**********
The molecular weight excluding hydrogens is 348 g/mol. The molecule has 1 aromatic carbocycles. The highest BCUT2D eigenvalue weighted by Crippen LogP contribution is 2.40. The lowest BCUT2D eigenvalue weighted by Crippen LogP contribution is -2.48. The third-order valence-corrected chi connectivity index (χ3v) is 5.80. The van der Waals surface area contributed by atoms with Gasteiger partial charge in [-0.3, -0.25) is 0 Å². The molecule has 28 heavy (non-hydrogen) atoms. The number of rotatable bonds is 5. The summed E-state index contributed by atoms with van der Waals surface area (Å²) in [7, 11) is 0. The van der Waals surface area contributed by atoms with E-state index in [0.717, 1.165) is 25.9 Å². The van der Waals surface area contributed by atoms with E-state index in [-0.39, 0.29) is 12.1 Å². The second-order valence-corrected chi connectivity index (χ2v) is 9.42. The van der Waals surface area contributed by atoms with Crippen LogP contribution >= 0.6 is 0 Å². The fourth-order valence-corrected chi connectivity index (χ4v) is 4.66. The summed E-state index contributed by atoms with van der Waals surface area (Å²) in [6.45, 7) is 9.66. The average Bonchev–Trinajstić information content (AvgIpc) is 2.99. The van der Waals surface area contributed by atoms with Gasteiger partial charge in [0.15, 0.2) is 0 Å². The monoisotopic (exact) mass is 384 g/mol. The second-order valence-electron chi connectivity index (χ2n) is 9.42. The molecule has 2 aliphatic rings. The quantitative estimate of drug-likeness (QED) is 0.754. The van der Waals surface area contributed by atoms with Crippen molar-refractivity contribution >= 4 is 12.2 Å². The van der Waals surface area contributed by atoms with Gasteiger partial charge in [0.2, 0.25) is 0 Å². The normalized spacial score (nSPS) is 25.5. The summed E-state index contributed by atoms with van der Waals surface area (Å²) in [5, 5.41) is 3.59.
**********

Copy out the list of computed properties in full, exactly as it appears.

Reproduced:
The molecular weight excluding hydrogens is 348 g/mol. The molecule has 1 aromatic carbocycles. The highest BCUT2D eigenvalue weighted by Crippen LogP contribution is 2.40. The lowest BCUT2D eigenvalue weighted by Crippen LogP contribution is -2.48. The third-order valence-corrected chi connectivity index (χ3v) is 5.80. The van der Waals surface area contributed by atoms with Gasteiger partial charge in [-0.3, -0.25) is 0 Å². The molecule has 28 heavy (non-hydrogen) atoms. The number of rotatable bonds is 5. The summed E-state index contributed by atoms with van der Waals surface area (Å²) in [7, 11) is 0. The van der Waals surface area contributed by atoms with E-state index in [0.717, 1.165) is 25.9 Å². The van der Waals surface area contributed by atoms with E-state index in [-0.39, 0.29) is 12.1 Å². The second-order valence-corrected chi connectivity index (χ2v) is 9.42. The van der Waals surface area contributed by atoms with Crippen LogP contribution >= 0.6 is 0 Å². The fourth-order valence-corrected chi connectivity index (χ4v) is 4.66. The summed E-state index contributed by atoms with van der Waals surface area (Å²) in [6.45, 7) is 9.66. The average Bonchev–Trinajstić information content (AvgIpc) is 2.99. The van der Waals surface area contributed by atoms with Gasteiger partial charge in [0.15, 0.2) is 0 Å². The monoisotopic (exact) mass is 384 g/mol. The second-order valence-electron chi connectivity index (χ2n) is 9.42. The molecule has 2 aliphatic rings. The quantitative estimate of drug-likeness (QED) is 0.754. The van der Waals surface area contributed by atoms with Crippen molar-refractivity contribution >= 4 is 12.2 Å². The van der Waals surface area contributed by atoms with Gasteiger partial charge in [0.2, 0.25) is 0 Å². The normalized spacial score (nSPS) is 25.5. The summed E-state index contributed by atoms with van der Waals surface area (Å²) in [5, 5.41) is 3.59.